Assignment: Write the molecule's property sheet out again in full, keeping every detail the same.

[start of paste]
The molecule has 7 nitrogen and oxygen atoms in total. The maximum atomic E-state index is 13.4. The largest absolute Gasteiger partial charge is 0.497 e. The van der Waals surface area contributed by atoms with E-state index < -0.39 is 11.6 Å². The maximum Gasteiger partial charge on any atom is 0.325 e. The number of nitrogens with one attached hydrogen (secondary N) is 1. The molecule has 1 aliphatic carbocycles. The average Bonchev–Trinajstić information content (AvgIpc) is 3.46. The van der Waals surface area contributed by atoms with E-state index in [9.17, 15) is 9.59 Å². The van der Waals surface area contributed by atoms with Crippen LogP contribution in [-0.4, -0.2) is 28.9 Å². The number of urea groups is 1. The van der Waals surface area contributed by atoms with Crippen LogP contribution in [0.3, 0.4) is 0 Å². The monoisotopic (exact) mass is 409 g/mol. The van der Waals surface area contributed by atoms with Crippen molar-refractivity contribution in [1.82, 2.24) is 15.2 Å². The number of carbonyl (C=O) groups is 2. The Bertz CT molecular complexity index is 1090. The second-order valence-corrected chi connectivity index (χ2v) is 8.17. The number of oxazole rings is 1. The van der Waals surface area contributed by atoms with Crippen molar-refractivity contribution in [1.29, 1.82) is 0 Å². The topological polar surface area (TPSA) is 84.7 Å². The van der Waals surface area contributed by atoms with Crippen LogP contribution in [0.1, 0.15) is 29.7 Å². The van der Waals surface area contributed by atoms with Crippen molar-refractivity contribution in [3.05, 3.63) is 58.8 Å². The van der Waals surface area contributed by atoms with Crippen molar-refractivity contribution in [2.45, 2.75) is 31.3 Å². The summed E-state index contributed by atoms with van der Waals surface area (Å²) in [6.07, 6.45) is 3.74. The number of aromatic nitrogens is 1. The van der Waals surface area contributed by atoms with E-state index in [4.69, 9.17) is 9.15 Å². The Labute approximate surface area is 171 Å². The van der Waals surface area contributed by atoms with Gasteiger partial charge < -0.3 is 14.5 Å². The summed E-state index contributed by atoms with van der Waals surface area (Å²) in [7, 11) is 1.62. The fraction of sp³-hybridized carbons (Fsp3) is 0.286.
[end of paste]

The molecule has 7 nitrogen and oxygen atoms in total. The maximum atomic E-state index is 13.4. The largest absolute Gasteiger partial charge is 0.497 e. The van der Waals surface area contributed by atoms with E-state index < -0.39 is 11.6 Å². The maximum Gasteiger partial charge on any atom is 0.325 e. The number of nitrogens with one attached hydrogen (secondary N) is 1. The molecule has 1 aliphatic carbocycles. The average Bonchev–Trinajstić information content (AvgIpc) is 3.46. The van der Waals surface area contributed by atoms with E-state index in [9.17, 15) is 9.59 Å². The van der Waals surface area contributed by atoms with Crippen LogP contribution in [-0.4, -0.2) is 28.9 Å². The number of urea groups is 1. The van der Waals surface area contributed by atoms with Crippen LogP contribution in [0.3, 0.4) is 0 Å². The monoisotopic (exact) mass is 409 g/mol. The van der Waals surface area contributed by atoms with Crippen molar-refractivity contribution in [1.82, 2.24) is 15.2 Å². The number of carbonyl (C=O) groups is 2. The Bertz CT molecular complexity index is 1090. The second-order valence-corrected chi connectivity index (χ2v) is 8.17. The number of oxazole rings is 1. The van der Waals surface area contributed by atoms with Crippen molar-refractivity contribution in [1.29, 1.82) is 0 Å². The topological polar surface area (TPSA) is 84.7 Å². The van der Waals surface area contributed by atoms with Crippen LogP contribution in [0.1, 0.15) is 29.7 Å². The van der Waals surface area contributed by atoms with Crippen molar-refractivity contribution in [3.05, 3.63) is 58.8 Å². The van der Waals surface area contributed by atoms with Crippen molar-refractivity contribution in [2.45, 2.75) is 31.3 Å². The summed E-state index contributed by atoms with van der Waals surface area (Å²) in [6.07, 6.45) is 3.74. The number of aromatic nitrogens is 1. The van der Waals surface area contributed by atoms with E-state index in [4.69, 9.17) is 9.15 Å². The Labute approximate surface area is 171 Å². The van der Waals surface area contributed by atoms with Gasteiger partial charge < -0.3 is 14.5 Å². The summed E-state index contributed by atoms with van der Waals surface area (Å²) in [7, 11) is 1.62. The fraction of sp³-hybridized carbons (Fsp3) is 0.286.